Turning now to FIG. 2, a dryer 100' of a second embodiment is shown in which elements identical to those in FIG. 1 are denoted by the same reference numerals. The second embodiment differs from the first embodiment in that the output of the compressor 138 is not directly exhausted out of the dryer. The vapor drawn out of the drum 106 by the compressor will be at a significantly higher temperature than it was when in the drum because it is compressed to a higher pressure. The heat from this high temperature vapor can be recouped by using it to heat the contents of the drum, thus making the dryer more efficient. A heat exchanger 142 is situated in the cavity 130 adjacent to the heating element 132. A connecting duct 144 directs hot vapor exiting the compressor 138 to the heat exchanger 142. The heat exchanger can then heat the air entering the system through the inlet 126, thereby reducing the load on the heating element 132. An exhaust duct 146 attached to the outlet of the heat exchanger provides an outlet from the dryer.

While specific embodiments of the present invention have been described, it will be apparent to those skilled in the art that various modifications thereto can be made without departing from the spirit and scope of the invention as defined in the appended claims.

Patent Citations
Cited PatentFiling datePublication dateApplicantTitle
US3030712 *Dec 7, 1959Apr 24, 1962William Lambert ChandleyVacuum clothes dryer
US3229382 *Feb 6, 1964Jan 18, 1966Lambert Chandley WVacuum clothes dryer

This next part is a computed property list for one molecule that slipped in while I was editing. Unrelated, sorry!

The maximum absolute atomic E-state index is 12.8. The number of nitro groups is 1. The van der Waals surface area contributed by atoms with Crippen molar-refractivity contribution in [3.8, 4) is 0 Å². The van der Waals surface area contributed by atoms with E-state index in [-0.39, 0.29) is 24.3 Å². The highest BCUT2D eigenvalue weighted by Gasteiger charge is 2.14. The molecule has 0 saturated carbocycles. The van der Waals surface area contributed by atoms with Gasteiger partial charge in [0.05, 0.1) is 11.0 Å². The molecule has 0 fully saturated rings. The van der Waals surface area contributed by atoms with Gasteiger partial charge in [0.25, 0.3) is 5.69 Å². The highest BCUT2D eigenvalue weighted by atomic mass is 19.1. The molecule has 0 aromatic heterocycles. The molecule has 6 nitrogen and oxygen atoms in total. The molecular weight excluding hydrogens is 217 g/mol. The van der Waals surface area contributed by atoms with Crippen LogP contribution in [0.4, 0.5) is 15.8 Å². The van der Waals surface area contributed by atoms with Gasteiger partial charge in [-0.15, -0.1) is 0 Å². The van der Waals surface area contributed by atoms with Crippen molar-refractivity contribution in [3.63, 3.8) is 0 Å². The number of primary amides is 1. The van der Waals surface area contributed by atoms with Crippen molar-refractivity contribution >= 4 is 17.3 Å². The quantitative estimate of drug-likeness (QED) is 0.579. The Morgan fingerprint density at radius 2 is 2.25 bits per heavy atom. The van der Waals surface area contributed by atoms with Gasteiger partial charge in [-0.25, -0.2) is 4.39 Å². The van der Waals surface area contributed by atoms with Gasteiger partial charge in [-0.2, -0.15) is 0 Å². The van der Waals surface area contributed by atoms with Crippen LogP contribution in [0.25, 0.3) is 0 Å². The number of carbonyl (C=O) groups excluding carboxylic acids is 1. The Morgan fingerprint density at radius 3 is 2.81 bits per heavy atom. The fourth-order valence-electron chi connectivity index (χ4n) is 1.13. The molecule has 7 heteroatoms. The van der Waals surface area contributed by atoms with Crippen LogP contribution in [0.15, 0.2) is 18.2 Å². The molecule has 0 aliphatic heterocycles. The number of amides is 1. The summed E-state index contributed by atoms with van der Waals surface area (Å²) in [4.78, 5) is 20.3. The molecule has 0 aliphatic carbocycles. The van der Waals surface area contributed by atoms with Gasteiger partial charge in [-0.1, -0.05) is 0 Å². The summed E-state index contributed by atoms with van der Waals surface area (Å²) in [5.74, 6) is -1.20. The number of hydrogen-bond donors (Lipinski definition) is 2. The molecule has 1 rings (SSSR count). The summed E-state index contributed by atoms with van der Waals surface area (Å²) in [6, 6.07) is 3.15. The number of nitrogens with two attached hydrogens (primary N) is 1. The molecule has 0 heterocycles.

US3308553 *Jun 16, 1966Mar 14, 1967William Lambert ChandleyVacuum clothes dryer
US4057907 *Jul 26, 1976Nov 15, 1977Rapino Norman GMethod and apparatus for drying clothes
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US4615125 *Sep 28, 1984Oct 7, 1986Wyborn Kenneth GeorgeClothes dryer
US4817298 *Dec 14, 1987Apr 4, 1989General Electric CompanyFabric dryer with improved blower assembly
Referenced by
Citing PatentFiling datePublication dateApplicantTitle
US5459945 *Aug 3, 1994Oct 24, 1995Shulenberger; ArthurHeat recapturing, vacuum assisted evaporative drier
US5806204 *Jun 13, 1997Sep 15, 1998Mmats, Inc.Material dryer using vacuum drying and vapor condensation
US6370798 *Jan 31, 2001Apr 16, 2002Felipe Gonzalez, Sr.Clothes dryer with vacuum assistance
US6845290May 2, 2000Jan 18, 2005General Electric CompanySystem and method for controlling a dryer appliance
US7013578Apr 23, 2004Mar 21, 2006General Electric CompanySystem and method for controlling a dryer appliance
US7478486Jan 20, 2006Jan 20, 2009General Electric CompanySystem and method for controlling a dryer appliance
US7658015 *May 15, 2007Feb 9, 2010Gardell Christopher MClothes drying device
US8650770Jun 12, 2011Feb 18, 2014George Samuel LevyAir cycle heat pump dryer
EP0672879A1 *Mar 10, 1995Sep 20, 1995Enrico SerafiniA method for drying under vacuum and in a non-inert atmosphere products in general that have been washed with flammable solvents and the relative system for implementation of the method
WO2002029149A1 *Sep 17, 2001Apr 11, 2002North John HerbertImproved washing machine
Classifications
U.S. Classification34/398, 34/92
International ClassificationD06F58/02, F26B5/04, F26B11/04
Cooperative ClassificationF26B11/049, D06F58/02, F26B5/04
European ClassificationF26B5/04, F26B11/04G, D06F58/02
Legal Events
DateCodeEventDescription
Oct 1, 1996FPExpired due to failure to pay maintenance fee
Effective date: 19960724
Jul 21, 1996LAPSLapse for failure to pay maintenance fees
Feb 27, 1996REMIMaintenance fee reminder mailed
Sep 7, 1993CCCertificate of correction
Jan 22, 1991ASAssignment
Owner name: GENERAL ELECTRIC COMPANY, A CORP. OF NEW YORK, NEW
Free format text: ASSIGNMENT OF ASSIGNORS INTEREST.;ASSIGNOR:JASTER, HEINZ;REEL/FRAME:005596/0358
Effective date: 19910115